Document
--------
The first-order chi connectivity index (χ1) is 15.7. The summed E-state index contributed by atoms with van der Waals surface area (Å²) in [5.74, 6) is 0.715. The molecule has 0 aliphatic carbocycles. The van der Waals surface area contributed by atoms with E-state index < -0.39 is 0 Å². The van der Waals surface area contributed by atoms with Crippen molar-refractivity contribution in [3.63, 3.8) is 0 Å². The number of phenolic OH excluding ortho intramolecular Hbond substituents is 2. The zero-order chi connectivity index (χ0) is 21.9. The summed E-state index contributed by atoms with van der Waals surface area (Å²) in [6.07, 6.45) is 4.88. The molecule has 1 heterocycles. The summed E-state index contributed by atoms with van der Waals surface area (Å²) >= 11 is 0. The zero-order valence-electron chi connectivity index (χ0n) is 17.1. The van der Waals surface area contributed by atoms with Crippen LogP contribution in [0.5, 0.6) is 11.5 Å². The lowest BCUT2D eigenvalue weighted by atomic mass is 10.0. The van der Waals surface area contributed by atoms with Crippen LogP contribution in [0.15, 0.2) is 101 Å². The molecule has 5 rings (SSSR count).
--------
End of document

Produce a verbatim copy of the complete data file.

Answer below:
The first-order chi connectivity index (χ1) is 15.7. The summed E-state index contributed by atoms with van der Waals surface area (Å²) in [5.74, 6) is 0.715. The molecule has 0 aliphatic carbocycles. The van der Waals surface area contributed by atoms with E-state index < -0.39 is 0 Å². The van der Waals surface area contributed by atoms with Crippen molar-refractivity contribution in [3.63, 3.8) is 0 Å². The number of phenolic OH excluding ortho intramolecular Hbond substituents is 2. The zero-order chi connectivity index (χ0) is 21.9. The summed E-state index contributed by atoms with van der Waals surface area (Å²) in [6.07, 6.45) is 4.88. The molecule has 1 heterocycles. The summed E-state index contributed by atoms with van der Waals surface area (Å²) >= 11 is 0. The zero-order valence-electron chi connectivity index (χ0n) is 17.1. The van der Waals surface area contributed by atoms with Crippen LogP contribution in [0.5, 0.6) is 11.5 Å². The lowest BCUT2D eigenvalue weighted by atomic mass is 10.0. The van der Waals surface area contributed by atoms with Crippen LogP contribution in [0.15, 0.2) is 101 Å². The molecule has 5 rings (SSSR count).